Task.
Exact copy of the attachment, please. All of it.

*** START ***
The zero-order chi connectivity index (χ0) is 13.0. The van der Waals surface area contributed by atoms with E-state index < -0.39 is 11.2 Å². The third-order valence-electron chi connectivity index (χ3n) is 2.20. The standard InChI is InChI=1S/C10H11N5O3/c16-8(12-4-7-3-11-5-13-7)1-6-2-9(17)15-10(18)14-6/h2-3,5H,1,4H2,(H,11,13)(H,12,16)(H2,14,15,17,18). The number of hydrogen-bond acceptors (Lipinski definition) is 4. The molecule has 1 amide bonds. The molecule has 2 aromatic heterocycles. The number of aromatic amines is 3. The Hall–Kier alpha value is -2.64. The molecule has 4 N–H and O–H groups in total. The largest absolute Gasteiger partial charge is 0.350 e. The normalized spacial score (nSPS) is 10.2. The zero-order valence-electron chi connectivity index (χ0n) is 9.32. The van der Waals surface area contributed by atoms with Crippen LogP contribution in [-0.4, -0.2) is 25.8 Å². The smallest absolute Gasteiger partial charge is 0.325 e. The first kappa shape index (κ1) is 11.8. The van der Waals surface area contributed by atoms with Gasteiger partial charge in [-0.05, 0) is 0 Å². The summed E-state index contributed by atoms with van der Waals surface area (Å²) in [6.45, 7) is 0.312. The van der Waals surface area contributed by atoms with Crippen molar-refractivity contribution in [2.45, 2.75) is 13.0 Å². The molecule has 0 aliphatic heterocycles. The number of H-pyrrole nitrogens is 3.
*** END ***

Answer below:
The zero-order chi connectivity index (χ0) is 13.0. The van der Waals surface area contributed by atoms with E-state index < -0.39 is 11.2 Å². The third-order valence-electron chi connectivity index (χ3n) is 2.20. The standard InChI is InChI=1S/C10H11N5O3/c16-8(12-4-7-3-11-5-13-7)1-6-2-9(17)15-10(18)14-6/h2-3,5H,1,4H2,(H,11,13)(H,12,16)(H2,14,15,17,18). The number of hydrogen-bond acceptors (Lipinski definition) is 4. The molecule has 1 amide bonds. The molecule has 2 aromatic heterocycles. The number of aromatic amines is 3. The Hall–Kier alpha value is -2.64. The molecule has 4 N–H and O–H groups in total. The largest absolute Gasteiger partial charge is 0.350 e. The normalized spacial score (nSPS) is 10.2. The zero-order valence-electron chi connectivity index (χ0n) is 9.32. The van der Waals surface area contributed by atoms with Crippen LogP contribution in [-0.4, -0.2) is 25.8 Å². The smallest absolute Gasteiger partial charge is 0.325 e. The first kappa shape index (κ1) is 11.8. The van der Waals surface area contributed by atoms with Gasteiger partial charge in [-0.05, 0) is 0 Å². The summed E-state index contributed by atoms with van der Waals surface area (Å²) in [6.45, 7) is 0.312. The van der Waals surface area contributed by atoms with Crippen molar-refractivity contribution in [2.45, 2.75) is 13.0 Å². The molecule has 0 aliphatic heterocycles. The number of H-pyrrole nitrogens is 3.